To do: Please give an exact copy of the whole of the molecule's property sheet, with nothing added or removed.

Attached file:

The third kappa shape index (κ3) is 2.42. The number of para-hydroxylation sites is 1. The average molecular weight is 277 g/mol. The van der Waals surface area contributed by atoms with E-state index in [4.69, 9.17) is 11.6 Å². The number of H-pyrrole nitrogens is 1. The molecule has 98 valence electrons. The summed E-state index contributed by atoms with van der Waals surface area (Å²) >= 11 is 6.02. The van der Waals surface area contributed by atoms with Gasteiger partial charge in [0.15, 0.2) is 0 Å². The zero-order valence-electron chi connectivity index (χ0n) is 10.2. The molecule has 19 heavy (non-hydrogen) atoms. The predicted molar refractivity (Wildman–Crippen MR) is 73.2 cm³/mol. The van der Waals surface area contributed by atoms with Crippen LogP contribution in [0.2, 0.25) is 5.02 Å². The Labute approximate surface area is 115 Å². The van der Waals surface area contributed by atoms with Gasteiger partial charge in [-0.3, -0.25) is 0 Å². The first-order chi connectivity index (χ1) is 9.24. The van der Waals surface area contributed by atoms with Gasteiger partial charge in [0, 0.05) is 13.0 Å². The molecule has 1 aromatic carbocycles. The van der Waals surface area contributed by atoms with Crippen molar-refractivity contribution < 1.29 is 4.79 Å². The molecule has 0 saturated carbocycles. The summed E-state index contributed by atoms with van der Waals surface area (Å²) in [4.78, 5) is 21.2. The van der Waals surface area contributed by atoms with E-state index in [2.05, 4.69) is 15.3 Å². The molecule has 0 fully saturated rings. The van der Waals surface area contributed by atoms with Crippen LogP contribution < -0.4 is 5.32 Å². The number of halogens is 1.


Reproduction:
The third kappa shape index (κ3) is 2.42. The number of para-hydroxylation sites is 1. The average molecular weight is 277 g/mol. The van der Waals surface area contributed by atoms with E-state index in [4.69, 9.17) is 11.6 Å². The number of H-pyrrole nitrogens is 1. The molecule has 98 valence electrons. The summed E-state index contributed by atoms with van der Waals surface area (Å²) >= 11 is 6.02. The van der Waals surface area contributed by atoms with Gasteiger partial charge in [0.15, 0.2) is 0 Å². The zero-order valence-electron chi connectivity index (χ0n) is 10.2. The molecule has 19 heavy (non-hydrogen) atoms. The predicted molar refractivity (Wildman–Crippen MR) is 73.2 cm³/mol. The van der Waals surface area contributed by atoms with Crippen LogP contribution in [0.2, 0.25) is 5.02 Å². The Labute approximate surface area is 115 Å². The van der Waals surface area contributed by atoms with Gasteiger partial charge in [-0.3, -0.25) is 0 Å². The first-order chi connectivity index (χ1) is 9.24. The van der Waals surface area contributed by atoms with Gasteiger partial charge in [0, 0.05) is 13.0 Å². The molecule has 1 aromatic carbocycles. The van der Waals surface area contributed by atoms with Crippen molar-refractivity contribution < 1.29 is 4.79 Å². The molecule has 0 saturated carbocycles. The summed E-state index contributed by atoms with van der Waals surface area (Å²) in [4.78, 5) is 21.2. The van der Waals surface area contributed by atoms with E-state index in [2.05, 4.69) is 15.3 Å². The molecule has 0 fully saturated rings. The van der Waals surface area contributed by atoms with Crippen LogP contribution < -0.4 is 5.32 Å². The number of halogens is 1.